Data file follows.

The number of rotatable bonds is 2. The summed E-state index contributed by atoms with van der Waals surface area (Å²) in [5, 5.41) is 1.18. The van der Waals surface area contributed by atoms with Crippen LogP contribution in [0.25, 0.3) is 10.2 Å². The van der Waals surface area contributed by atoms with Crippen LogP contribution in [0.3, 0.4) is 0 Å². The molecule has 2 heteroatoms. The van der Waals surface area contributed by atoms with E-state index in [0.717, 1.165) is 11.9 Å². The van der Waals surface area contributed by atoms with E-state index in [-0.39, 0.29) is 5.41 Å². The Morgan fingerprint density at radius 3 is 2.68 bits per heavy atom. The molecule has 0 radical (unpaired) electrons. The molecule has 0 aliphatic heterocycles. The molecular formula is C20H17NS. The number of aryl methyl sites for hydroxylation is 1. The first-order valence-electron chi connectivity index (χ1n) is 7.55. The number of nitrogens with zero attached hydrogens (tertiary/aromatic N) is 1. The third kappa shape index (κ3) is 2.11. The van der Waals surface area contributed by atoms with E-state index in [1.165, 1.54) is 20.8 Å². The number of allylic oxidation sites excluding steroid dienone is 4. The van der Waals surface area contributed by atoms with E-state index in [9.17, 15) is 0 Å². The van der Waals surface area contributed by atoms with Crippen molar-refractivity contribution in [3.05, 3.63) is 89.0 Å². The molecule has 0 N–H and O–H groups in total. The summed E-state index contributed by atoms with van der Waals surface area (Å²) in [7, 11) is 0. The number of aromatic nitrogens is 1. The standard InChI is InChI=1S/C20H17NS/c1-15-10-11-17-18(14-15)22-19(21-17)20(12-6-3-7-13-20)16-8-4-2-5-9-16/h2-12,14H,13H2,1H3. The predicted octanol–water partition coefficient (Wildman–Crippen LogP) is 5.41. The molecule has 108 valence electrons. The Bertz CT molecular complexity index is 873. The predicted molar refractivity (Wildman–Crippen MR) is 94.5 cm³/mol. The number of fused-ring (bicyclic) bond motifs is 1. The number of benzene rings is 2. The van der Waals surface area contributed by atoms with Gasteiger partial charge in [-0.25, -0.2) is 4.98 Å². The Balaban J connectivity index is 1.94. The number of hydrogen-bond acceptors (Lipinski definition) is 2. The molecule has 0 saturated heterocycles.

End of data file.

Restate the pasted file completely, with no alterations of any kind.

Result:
The number of rotatable bonds is 2. The summed E-state index contributed by atoms with van der Waals surface area (Å²) in [5, 5.41) is 1.18. The van der Waals surface area contributed by atoms with Crippen LogP contribution in [0.25, 0.3) is 10.2 Å². The van der Waals surface area contributed by atoms with Crippen LogP contribution in [0.3, 0.4) is 0 Å². The molecule has 2 heteroatoms. The van der Waals surface area contributed by atoms with E-state index in [0.717, 1.165) is 11.9 Å². The van der Waals surface area contributed by atoms with E-state index in [-0.39, 0.29) is 5.41 Å². The Morgan fingerprint density at radius 3 is 2.68 bits per heavy atom. The molecule has 0 radical (unpaired) electrons. The molecule has 0 aliphatic heterocycles. The molecular formula is C20H17NS. The number of aryl methyl sites for hydroxylation is 1. The first-order valence-electron chi connectivity index (χ1n) is 7.55. The number of nitrogens with zero attached hydrogens (tertiary/aromatic N) is 1. The third kappa shape index (κ3) is 2.11. The van der Waals surface area contributed by atoms with E-state index in [1.165, 1.54) is 20.8 Å². The number of allylic oxidation sites excluding steroid dienone is 4. The van der Waals surface area contributed by atoms with E-state index in [9.17, 15) is 0 Å². The van der Waals surface area contributed by atoms with Crippen molar-refractivity contribution in [3.05, 3.63) is 89.0 Å². The molecule has 0 N–H and O–H groups in total. The summed E-state index contributed by atoms with van der Waals surface area (Å²) in [7, 11) is 0. The number of aromatic nitrogens is 1. The standard InChI is InChI=1S/C20H17NS/c1-15-10-11-17-18(14-15)22-19(21-17)20(12-6-3-7-13-20)16-8-4-2-5-9-16/h2-12,14H,13H2,1H3. The predicted octanol–water partition coefficient (Wildman–Crippen LogP) is 5.41. The molecule has 108 valence electrons. The Bertz CT molecular complexity index is 873. The predicted molar refractivity (Wildman–Crippen MR) is 94.5 cm³/mol. The number of fused-ring (bicyclic) bond motifs is 1. The number of benzene rings is 2. The van der Waals surface area contributed by atoms with Gasteiger partial charge in [-0.25, -0.2) is 4.98 Å². The Balaban J connectivity index is 1.94. The number of hydrogen-bond acceptors (Lipinski definition) is 2. The molecule has 0 saturated heterocycles.